Silent Sam may finally speak, with a full history lesson for passersby at UNC-Chapel Hill.
Embedded history markers and Bluetooth beacons connected to digital content could lead UNC-Chapel Hill visitors through McCorkle Place, the quadrangle off Franklin Street, an area that could become known as the "birthplace of American public higher education."
A plan to provide historical context to the site will include signs about the origins of the controversial Confederate monument known as Silent Sam, which has been the target of protesters and a source of angst for students, faculty and university leaders.
Work is proceeding to curate the university's history after months of research by an internal task force that included historian and professor Jim Leloudis. On Wednesday, Leloudis presented designs to the Board of Trustees.
Sign Up and Save
Get six months of free digital access to The News & Observer
The proposal calls for gateway signs at either end of the quadrangle, plus interpretive signs at two current locations — Silent Sam and the Unsung Founders Memorial, which honors slaves' contributions to the university. A third marker, a new feature, will tell the history of Native Americans on the land.
As part of the work, the Unsung Founders Memorial will be refurbished because of damage from rain and erosion that has caused it to sink into the ground. The black granite table-like sculpture is supported by figurines that represent slave and free labor that built the university's original buildings. It will be re-installed on a hard surface surrounded by circular walls and a walkway that connects to the sidewalk.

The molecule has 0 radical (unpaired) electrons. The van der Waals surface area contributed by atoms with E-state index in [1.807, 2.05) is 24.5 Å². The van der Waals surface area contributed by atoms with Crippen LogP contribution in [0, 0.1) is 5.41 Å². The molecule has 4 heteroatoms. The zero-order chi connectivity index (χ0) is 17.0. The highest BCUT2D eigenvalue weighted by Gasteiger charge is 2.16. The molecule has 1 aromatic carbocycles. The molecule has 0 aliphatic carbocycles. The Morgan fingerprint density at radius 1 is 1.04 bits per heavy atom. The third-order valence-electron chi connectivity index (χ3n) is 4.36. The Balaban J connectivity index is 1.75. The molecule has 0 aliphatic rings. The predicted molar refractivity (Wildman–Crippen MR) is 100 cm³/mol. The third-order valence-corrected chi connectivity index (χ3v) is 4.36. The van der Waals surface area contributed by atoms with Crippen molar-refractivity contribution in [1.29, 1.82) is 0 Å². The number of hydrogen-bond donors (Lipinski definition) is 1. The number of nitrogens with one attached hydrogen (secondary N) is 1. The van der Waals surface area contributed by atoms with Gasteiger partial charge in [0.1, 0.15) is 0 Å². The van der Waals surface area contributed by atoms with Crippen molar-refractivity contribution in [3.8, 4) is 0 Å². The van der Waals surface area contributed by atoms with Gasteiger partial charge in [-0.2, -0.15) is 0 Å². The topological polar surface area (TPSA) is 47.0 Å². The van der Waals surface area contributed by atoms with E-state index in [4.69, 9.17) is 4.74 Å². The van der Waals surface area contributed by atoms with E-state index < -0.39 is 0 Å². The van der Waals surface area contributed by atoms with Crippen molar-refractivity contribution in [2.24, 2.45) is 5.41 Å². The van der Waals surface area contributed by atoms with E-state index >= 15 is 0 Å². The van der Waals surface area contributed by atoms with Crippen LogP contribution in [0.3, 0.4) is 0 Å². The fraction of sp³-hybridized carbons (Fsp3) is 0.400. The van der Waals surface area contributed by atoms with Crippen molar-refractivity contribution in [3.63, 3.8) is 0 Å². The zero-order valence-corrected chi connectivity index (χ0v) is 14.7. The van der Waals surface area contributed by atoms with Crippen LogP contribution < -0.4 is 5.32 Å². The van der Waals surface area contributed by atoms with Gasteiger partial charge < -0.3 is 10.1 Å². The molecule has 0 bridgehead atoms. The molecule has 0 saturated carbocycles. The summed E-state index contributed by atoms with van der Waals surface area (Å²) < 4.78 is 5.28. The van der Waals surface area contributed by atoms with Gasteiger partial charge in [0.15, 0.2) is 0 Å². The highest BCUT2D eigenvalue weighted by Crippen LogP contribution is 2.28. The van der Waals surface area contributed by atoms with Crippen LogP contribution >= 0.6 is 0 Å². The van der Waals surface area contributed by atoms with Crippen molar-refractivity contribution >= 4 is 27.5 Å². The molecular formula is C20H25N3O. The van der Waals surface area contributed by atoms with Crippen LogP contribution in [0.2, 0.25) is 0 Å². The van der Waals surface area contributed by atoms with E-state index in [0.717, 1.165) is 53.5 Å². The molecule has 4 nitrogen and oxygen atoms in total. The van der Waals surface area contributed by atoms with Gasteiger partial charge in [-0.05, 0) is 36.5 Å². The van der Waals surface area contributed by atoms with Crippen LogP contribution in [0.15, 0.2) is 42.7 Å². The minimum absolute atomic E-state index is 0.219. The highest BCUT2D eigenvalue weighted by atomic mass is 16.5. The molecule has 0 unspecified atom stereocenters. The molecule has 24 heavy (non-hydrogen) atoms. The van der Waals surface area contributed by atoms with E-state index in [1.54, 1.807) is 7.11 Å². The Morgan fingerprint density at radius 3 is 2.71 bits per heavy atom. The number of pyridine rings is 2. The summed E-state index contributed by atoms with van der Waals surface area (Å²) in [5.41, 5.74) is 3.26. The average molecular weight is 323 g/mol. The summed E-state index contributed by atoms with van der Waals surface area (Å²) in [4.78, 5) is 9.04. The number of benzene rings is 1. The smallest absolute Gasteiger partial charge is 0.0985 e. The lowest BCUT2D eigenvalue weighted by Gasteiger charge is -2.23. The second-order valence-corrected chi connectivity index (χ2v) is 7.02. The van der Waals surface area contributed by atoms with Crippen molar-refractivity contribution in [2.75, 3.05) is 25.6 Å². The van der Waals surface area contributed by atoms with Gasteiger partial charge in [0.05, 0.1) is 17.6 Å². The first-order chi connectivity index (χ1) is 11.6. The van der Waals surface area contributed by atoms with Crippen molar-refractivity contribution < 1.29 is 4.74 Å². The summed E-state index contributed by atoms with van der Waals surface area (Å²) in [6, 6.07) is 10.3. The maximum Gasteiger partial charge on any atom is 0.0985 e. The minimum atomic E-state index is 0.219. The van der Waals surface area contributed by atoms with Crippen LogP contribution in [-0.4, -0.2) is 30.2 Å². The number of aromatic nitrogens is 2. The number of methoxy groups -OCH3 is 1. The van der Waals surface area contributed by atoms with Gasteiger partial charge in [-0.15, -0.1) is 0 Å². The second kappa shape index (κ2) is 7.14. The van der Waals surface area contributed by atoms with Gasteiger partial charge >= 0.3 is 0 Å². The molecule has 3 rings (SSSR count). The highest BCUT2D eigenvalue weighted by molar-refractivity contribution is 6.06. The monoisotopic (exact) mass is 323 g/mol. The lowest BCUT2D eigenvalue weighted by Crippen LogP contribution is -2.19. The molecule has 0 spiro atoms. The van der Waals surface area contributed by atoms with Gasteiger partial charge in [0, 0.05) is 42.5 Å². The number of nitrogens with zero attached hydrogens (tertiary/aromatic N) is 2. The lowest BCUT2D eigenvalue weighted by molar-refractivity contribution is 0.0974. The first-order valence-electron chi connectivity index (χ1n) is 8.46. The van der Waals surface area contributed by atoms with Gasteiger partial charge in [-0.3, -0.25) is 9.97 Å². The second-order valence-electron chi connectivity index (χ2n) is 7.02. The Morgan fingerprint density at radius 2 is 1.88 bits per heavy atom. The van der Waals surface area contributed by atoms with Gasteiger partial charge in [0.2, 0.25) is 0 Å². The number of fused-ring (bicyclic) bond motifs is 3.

The idea behind the contextual effort is to present the history of the university, good and bad. Universities around the country have changed the names of buildings, constructed new exhibits or removed statues altogether in an effort to confront a history of racism and racial inequality. Last year, Duke University removed a statue of Robert E. Lee that had been vandalized. The University of Texas removed three Confederate statues in the middle of the night before classes began last August.
But Silent Sam still stands, despite protests by students and requests from faculty leaders, student government and academic departments to relocate it to a museum or elsewhere. UNC Chancellor Carol Folt has said she thinks the statue is a distraction that is detrimental to the university, but university lawyers believe they are prevented from moving the statue by a 2015 state law that protects historic monuments.
The N.C. Historical Commission is considering a request from Gov. Roy Cooper, a Democrat, to move Confederate statues from state capitol grounds to a Civil War battlefield in Johnston County. The commission has not yet entertained the issue of moving Silent Sam, nor has the university requested it, though several individuals made a formal petition to the panel.
So for now, at least, the proposal to provide more context around UNC's Confederate monument is moving ahead. Any marker is likely to describe the statue being put up in 1913, decades after the Civil War. Though it honors UNC alumni who fought in the war, historians have said there were clear racist motivations, citing the speech at the dedication, in which Julian Carr described horse whipping "a Negro wench" and said the Confederate soldier "saved the very life of the Anglo Saxon race in the South."
On Wednesday, there was no mention of any future removal of the statue.
Trustee Jeff Brown said he hoped the story of McCorkle Place would include other parts of history besides the Confederate, slave and Native American elements.
"It seems to me there's an opportunity to broaden McCorkle Place's recognitions," he said, adding, "To me, that's where I think a lot of the action can be going forward, to celebrate the university's role in public education."
Leloudis said that broader plan has always been the long-term vision. He said he could see markers at Hill Hall, the first library at the university, and in front of Graham Memorial, which was built to honor Edward Kidder Graham.
"He was such an important figure in the history of the university, who really put the ideal of public service and civic engagement at the heart of this university's mission," Leloudis said. "That has been our ultimate goal all along."
Trustee Chuck Duckett said the university's history will be told in a true way, "and there are some tough parts in there, which we're going to address."